“Yeah.” Melissa seemed distracted. “But first I need your help with something. Do you still have some of those fish we got out of the pond? I have a plastic container, and I need to put some fish in it.”

“I think so,” Amber said. “We can go out and look.”

The two girls went through the sliding door to Amber’s backyard. Swimming around in the pool were a few little fish. Melissa squatted down next to the pool and tried to scoop up some fish. At first all she got was water, but on her fourth try, she had a tiny fish in her container.

“That’ll have to do,” Melissa said.

“What do you need it for?” Amber asked.

“I have to give my report today,” Melissa reminded her. “I didn’t have much time to work on it. I had that big math assignment to do.”

“I’ve got mine right here.” Amber pointed to her book bag. “I didn’t leave it anywhere that Domino could get to it.”

The girls had to hurry to get to school. They arrived just as the first bell was ringing. As they took their seats in the classroom, Ms. McGuire started recapping some of the highlights of their career unit. She talked about the guests who had come to speak and some of the reports that had been given by students.

“Today is the last day for our career unit,” Ms. McGuire said. “We have two reports left. First we will hear from Chris Bishop and then from Melissa Peterson.”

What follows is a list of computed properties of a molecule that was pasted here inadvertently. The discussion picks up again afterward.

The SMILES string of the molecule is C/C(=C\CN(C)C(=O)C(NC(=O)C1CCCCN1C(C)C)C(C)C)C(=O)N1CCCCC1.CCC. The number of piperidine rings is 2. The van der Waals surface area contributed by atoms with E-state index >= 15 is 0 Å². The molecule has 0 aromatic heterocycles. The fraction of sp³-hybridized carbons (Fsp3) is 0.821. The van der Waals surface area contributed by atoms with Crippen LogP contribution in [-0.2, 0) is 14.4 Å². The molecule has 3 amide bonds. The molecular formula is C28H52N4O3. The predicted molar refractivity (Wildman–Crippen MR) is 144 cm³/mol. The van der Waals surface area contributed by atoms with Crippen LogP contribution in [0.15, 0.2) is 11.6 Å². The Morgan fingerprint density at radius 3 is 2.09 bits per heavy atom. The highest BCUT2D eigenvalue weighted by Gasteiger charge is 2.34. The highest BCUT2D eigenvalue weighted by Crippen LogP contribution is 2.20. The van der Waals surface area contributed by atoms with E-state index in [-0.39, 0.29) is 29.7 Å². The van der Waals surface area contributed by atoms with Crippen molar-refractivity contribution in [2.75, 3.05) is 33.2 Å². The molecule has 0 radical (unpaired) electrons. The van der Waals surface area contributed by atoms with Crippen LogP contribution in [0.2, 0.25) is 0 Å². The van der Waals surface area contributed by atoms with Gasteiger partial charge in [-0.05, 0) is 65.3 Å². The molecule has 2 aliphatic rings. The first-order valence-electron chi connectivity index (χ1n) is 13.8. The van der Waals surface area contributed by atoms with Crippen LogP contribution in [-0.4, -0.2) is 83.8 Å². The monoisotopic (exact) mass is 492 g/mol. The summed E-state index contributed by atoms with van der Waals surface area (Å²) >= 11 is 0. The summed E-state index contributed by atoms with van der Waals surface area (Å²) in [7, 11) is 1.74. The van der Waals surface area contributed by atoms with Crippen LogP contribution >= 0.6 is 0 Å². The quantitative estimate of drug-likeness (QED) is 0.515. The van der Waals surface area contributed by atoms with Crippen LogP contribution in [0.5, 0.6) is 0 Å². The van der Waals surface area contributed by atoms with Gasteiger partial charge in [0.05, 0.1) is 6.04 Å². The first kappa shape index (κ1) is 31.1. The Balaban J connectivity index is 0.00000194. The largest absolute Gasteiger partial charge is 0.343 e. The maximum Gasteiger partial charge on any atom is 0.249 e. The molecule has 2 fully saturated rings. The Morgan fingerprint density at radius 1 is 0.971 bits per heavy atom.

When Ms. McGuire finished speaking, she motioned for Chris to come forward. He talked about different groups of people who work in construction, such as carpenters, bricklayers, and roofers. Then he talked about the job of the contractor and how he has to take the plans that have been drawn by the architect and build the house the way it was designed. “It is the contractor’s job to see that everyone else does what he is supposed to do,” Chris said.

Chris told the class about the different ways a person could be trained for construction jobs, such as learning on the job or going to college. At the end of his talk, he showed the class some of the buildings he had constructed from Popsicle sticks. Amber thought one of them would make a nice house for her bird family.

After Chris sat down, Ms. McGuire called on Melissa, who came forward somewhat hesitantly. “My report is on marine biology. Marine biologists study fish and other animals that live in water. They have to know a lot about science. The best part of their job is when they get to swim with the dolphins. Dolphins are mammals, not fish. That means they breathe air like we do. Some day I’m going to go to SeaWorld and swim with the dolphins. This is a fish I got out of the pond. I don’t really know what kind of fish it is.” Melissa held up the plastic container with the tiny fish inside. “That’s my report,” she said as she returned to her seat.